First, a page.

So I urgently need some silica gel packets because I got water spilled on an iPad. I was wondering which shops might have them? I'm in the East Midlands but I'm fairly sure if a store has them elsewhere then they'd probably have it at my local store too.
To put it in perspective, buying one lb. of desiccant packets normally costs about $15 plus shipping. These commercial packets are made of silica gel granules so one might think that buying the granules separately would save some money:
There are several ways to save money with this project. One is to buy silica gel locally and package it in appropriate sizes. You can typically buy one lb. of gel for around $5 locally. Hobby Lobby, or your local Florist are good places to start.
Another option for desiccant packs is to use glass or plastic bottles. This works especially well using silica gel as it stays granulated even when absorbing moisture whereas other products clump up. Simply fill the bottle with your product and poke holes in the lid to let air flow in and out.
Non-dairy creamer can be used as a desiccant. It needs to be transferred to more breathable packets, but it will turn hard as moisture is absorbed. Believe it or not, this was the number three product for absorbing moisture just behind calcium chloride and silica gel.
To keep your hammers and screwdrivers in tip-top shape, toss a few silica gel packets into your toolbox. They will effectively soak up the excess moisture that can lead to rust and corrosion. You can also place silica gel packets inside boxes of nails or screws, or pin them behind tools stored on a pegboard.
If you love gardening, you probably know that seeds lose their freshness (and thus their ability to germinate) over time. But storing your vegetable and flower seeds in a cool, dry spot together with a few silica gel packets helps prevent moisture from spoiling the seeds, and could give you an extra season or two before you need to plant them.
Luggage takes a beating, especially on the homeward leg of your trip, when the suitcases are full of dirty laundry. Prevent moisture damage and lingering odors by adding a few silica gel packets to each bag for the duration of your vacation.
I use silica gel packages from seaweed packages to put in with my gallon jars of dehydrated fruit. I bought a 36 pack from costco just the other day. I take out the silica gel from each package, wipe them with paper towel and put them into a jar with paper towel whcih will draw moisture from the packets. In one gallon jar of dehydrated apples, pears or plums I use 2 packets. This will keep tgem dry and mold free :)))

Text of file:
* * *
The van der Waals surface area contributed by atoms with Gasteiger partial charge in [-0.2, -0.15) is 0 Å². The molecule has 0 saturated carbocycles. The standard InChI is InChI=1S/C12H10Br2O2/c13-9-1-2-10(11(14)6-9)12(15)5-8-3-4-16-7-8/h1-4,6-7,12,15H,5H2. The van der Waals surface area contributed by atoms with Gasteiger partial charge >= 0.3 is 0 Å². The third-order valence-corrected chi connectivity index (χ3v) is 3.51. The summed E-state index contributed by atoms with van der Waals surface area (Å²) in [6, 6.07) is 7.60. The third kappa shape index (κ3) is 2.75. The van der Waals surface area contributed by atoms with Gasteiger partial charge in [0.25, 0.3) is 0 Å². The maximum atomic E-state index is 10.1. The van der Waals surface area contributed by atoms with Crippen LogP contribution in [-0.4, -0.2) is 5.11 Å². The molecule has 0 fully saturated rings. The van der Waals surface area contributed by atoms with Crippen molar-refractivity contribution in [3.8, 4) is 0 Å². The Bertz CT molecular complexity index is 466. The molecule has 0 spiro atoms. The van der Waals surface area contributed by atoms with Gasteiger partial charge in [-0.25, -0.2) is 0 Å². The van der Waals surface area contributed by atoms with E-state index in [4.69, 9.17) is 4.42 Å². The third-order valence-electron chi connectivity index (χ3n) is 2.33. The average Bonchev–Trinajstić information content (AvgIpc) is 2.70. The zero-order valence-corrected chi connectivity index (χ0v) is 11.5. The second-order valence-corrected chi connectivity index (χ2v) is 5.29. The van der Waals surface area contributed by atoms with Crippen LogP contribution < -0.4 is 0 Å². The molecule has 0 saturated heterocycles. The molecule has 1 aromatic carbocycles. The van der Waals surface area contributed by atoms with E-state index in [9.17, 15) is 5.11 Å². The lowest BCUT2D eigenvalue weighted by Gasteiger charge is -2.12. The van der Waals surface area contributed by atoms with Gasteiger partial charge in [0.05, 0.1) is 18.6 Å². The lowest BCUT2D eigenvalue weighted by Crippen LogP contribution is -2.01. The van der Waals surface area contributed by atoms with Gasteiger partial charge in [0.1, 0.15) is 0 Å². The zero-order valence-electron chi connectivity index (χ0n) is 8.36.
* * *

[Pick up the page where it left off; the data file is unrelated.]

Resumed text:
In many items, moisture encourages the growth of mold and spoilage. Condensation may also damage other items such as electronics and may speed the decomposition of chemicals, such as those in vitamin pills. Through the inclusion of silica gel packets, these items can be preserved longer. It may aid the drying out of electronic equipment during attempts to restore items that have been exposed to moisture accidentally.
Silica gel is also used to dry the air in industrial compressed air systems. Air from the compressor discharge flows through a bed of silica gel beads. The silica gel adsorbs moisture from the air, preventing damage at the point of use of the compressed air due to condensation or moisture. The same system is used to dry the compressed air on railway locomotives, where condensation and ice in the brake air pipes can lead to brake failure.
Silica gel is a desiccant, or drying agent, that manufacturers often place in little packets to keep moisture from damaging certain food and commercial products. You may have seen silica packets in everything from beef jerky to the new shoes you bought.
Given that silica gel strongly adsorbs moisture and may contain poisonous additives (such as color indicators, fungicides, or pesticides), packets of silica gel usually bear warnings for the user not to eat the contents but to throw the packets away. The food-grade desiccant, however, should not include any poisons that could cause long-term harm if consumed in the quantities normally included with the items of food.
Silica gel is also used to dry the air in industrial compressed air systems. Air from the compressor discharge flows through a bed of silica gel beads. The silica gel adsorbs moisture from the air, preventing damage to the system caused by condensation or moisture. A similar setup is used to dry the compressed air for brake systems on railway locomotives, where condensation and ice in the brake air pipes could lead to brake failure.
By itself, silica gel is nontoxic, nonflammable, and chemically unreactive. However, some of the beads may be doped with a moisture indicator, such as cobalt (II) chloride, which is toxic and may be carcinogenic. Cobalt (II) chloride is deep blue when dry (anhydrous) and pink when moist (hydrated). This is one reason most silica gel packets are labeled as dangerous or poisonous when eaten.